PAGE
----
This knuckle knife was discovered in a carry-on bag at Memphis (MEM). Knives of any size are not allowed in carry-on bags. They must be packed in checked bags. #TSATravelTips
This impaler cane was discovered amongst a traveler’s carry-on property in Baltimore (BWI). These must be packed with checked baggage. Concealed weapons can lead to fines and arrest.
Many things can be hidden in shoes, but explosives are what concern us the most. This shoe is a replica of the bomb Richard Reid attempted to use in 2001 on his flight from Paris to Miami.
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Such changes are made periodically in response to threat intelligence, and laptop computers have long been the source of concern. The officials declined to be specific about the nature of the threat, the exact terms of the restrictions, or how long the modifications would be in effect.

Royal Jordanian Airlines told passengers on flights to and from the U.S. Monday that because of a directive from the U.S. government, no laptops and other electronic devices could be brought into the cabin of a plane.

In messages posted on both Twitter and Facebook and now deleted, the international carrier said cellphones and electronic devices needed for medical reasons could be carried on-board, but everything else had to be stowed in checked baggage "following instructions from the concerned U.S. departments."

The airline said the directive would take effect Tuesday, and applied to flights to and from New York, Chicago, Detroit and Montreal.

RELATED: Scenes from US airports after Trump's travel restriction

14 PHOTOS
Scenes from US airports after Trump's travel restriction
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Scenes from US airports after Trump's travel restriction
Hossein Khoshbakhty wipes tears from his eyes while speaking during an interview about his Iranian brother, a U.S. Green Card holder effected by the travel ban at Los Angeles International Airport (LAX) in Los Angeles, California, U.S., January 28, 2017. REUTERS/Patrick T. Fallon
Homa Homaei, a U.S. Citizen from Iran, is embraced by a lawyer working to help her Iranian family members effected by the travel ban at Los Angeles International Airport (LAX) in Los Angeles, California, U.S., January 28, 2017. REUTERS/Patrick T. Fallon
Port Authority Police Department block an entrance as protesters gather outside Terminal 4 at JFK airport in opposition to U.S. president Donald Trump's proposed ban on immigration in Queens, New York City, U.S., January 28, 2017. REUTERS/Stephen Yang
Attorney Talia Inlender, (C), works on paperwork with lawyers for family members of passengers effected by the travel ban outside of the U.S. Customs and Border Protection office at Los Angeles International Airport (LAX) in Los Angeles, California, U.S., January 28, 2017. REUTERS/Patrick T. Fallon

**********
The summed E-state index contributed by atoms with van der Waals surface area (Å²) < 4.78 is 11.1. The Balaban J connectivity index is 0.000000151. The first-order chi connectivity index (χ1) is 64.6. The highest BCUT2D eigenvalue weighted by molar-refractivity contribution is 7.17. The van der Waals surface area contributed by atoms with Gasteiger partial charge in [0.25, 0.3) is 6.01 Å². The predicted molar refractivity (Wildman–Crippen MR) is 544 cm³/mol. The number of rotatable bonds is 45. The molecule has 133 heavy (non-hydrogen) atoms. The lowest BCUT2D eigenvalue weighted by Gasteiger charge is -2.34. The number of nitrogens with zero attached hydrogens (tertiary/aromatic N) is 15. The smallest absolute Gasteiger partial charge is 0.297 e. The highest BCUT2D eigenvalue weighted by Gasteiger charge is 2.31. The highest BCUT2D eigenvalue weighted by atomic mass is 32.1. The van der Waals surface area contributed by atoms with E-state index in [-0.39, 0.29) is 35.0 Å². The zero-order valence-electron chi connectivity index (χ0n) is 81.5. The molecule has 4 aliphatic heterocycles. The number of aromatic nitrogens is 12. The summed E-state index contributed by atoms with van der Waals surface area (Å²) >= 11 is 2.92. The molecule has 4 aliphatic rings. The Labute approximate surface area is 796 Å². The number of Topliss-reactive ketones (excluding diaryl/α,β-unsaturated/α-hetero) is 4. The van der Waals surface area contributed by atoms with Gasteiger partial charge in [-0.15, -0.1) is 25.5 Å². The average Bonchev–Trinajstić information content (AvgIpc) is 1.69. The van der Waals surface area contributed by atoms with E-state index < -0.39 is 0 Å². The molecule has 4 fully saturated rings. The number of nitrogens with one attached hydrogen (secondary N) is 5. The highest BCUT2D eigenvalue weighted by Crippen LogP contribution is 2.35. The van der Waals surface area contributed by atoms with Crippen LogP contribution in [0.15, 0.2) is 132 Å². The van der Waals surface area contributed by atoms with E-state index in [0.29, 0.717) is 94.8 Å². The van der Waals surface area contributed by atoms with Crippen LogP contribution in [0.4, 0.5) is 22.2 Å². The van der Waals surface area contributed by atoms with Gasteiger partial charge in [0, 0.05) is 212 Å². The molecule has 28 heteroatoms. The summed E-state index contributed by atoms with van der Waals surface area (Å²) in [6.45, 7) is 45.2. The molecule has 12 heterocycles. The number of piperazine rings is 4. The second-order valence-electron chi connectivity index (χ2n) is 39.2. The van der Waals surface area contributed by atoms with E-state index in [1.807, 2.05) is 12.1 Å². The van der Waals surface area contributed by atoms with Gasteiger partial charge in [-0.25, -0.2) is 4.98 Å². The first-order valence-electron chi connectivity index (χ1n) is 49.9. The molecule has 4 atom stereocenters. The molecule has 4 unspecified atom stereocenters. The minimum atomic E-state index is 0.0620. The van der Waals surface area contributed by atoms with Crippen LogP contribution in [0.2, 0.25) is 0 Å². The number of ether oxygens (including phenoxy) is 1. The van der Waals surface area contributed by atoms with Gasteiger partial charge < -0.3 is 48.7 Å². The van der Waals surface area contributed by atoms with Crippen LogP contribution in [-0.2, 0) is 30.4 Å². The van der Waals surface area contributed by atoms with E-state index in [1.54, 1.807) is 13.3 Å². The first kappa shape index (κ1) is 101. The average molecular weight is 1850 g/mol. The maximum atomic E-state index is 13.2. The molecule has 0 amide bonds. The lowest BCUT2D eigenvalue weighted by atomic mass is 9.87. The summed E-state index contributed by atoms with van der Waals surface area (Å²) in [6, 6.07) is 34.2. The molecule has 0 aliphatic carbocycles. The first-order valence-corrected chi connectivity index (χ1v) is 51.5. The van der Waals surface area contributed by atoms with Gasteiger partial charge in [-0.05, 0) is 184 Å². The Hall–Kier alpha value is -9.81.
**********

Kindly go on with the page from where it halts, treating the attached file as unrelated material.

Lawyers work on paperwork to help family members of passengers effected by the travel ban outside of the U.S. Customs and Border Protection office at Los Angeles International Airport (LAX) in Los Angeles, California, U.S., January 28, 2017. REUTERS/Patrick T. Fallon
Demonstrators gather outside of John F. Kennedy International Airport (JFK) airport to protest U.S. President Donald Trump's executive order blocking visitors from seven predominantly Muslim nations in New York, U.S., on Saturday, Jan. 28, 2017. Friday's executive order suspending refugee resettlements and barring entry to people from seven Middle East nations, is 'not a Muslim ban,' President Trump said. Photographer: Michael Nagle/Bloomberg via Getty Images
Lawyers work on paperwork for family members of passengers effected by the travel ban outside of the U.S. Customs and Border Protection office at Los Angeles International Airport (LAX) in Los Angeles, California, U.S., January 28, 2017. REUTERS/Patrick T. Fallon
Sarah Saedian speaks with an attorney about her Iranian relatives as lawyers work to help family members of passengers effected by the travel ban at Los Angeles International Airport (LAX) in Los Angeles, California, U.S., January 28, 2017. REUTERS/Patrick T. Fallon
Hossein Khoshbakhty speaks during an interview about his Iranian brother, a U.S. Green Card holder effected by the travel ban at Los Angeles International Airport (LAX) in Los Angeles, California, U.S., January 28, 2017. REUTERS/Patrick T. Fallon
Hossein Khoshbakhty, (L), speaks with attorney Talia Inlender about his Iranian family members effected by the travel ban as Homa Homaei, (2nd L), looks on outside the U.S. Customs and Border Protection office at Los Angeles International Airport (LAX) in Los Angeles, California, U.S., January 28, 2017. REUTERS/Patrick T. Fallon
Sarah Saedian holds a bouquet of roses as she speaks with attorneys about her Iranian relatives working to help her family members effected by the travel ban at Los Angeles International Airport (LAX) in Los Angeles, California, U.S., January 28, 2017. REUTERS/Patrick T. Fallon
Hossein Khoshbakhty speaks during an interview about his Iranian brother, a U.S. Green Card holder effected by the travel ban at Los Angeles International Airport (LAX) in Los Angeles, California, U.S., January 28, 2017. REUTERS/Patrick T. Fallon
Attorney Talia Inlender, (R), speaks with Hossein Khoshbakhty, (L), and Homa Homaei, family members of Iranian passengers effected by the travel ban at Los Angeles International Airport (LAX) in Los Angeles, California, U.S., January 28, 2017. REUTERS/Patrick T. Fallon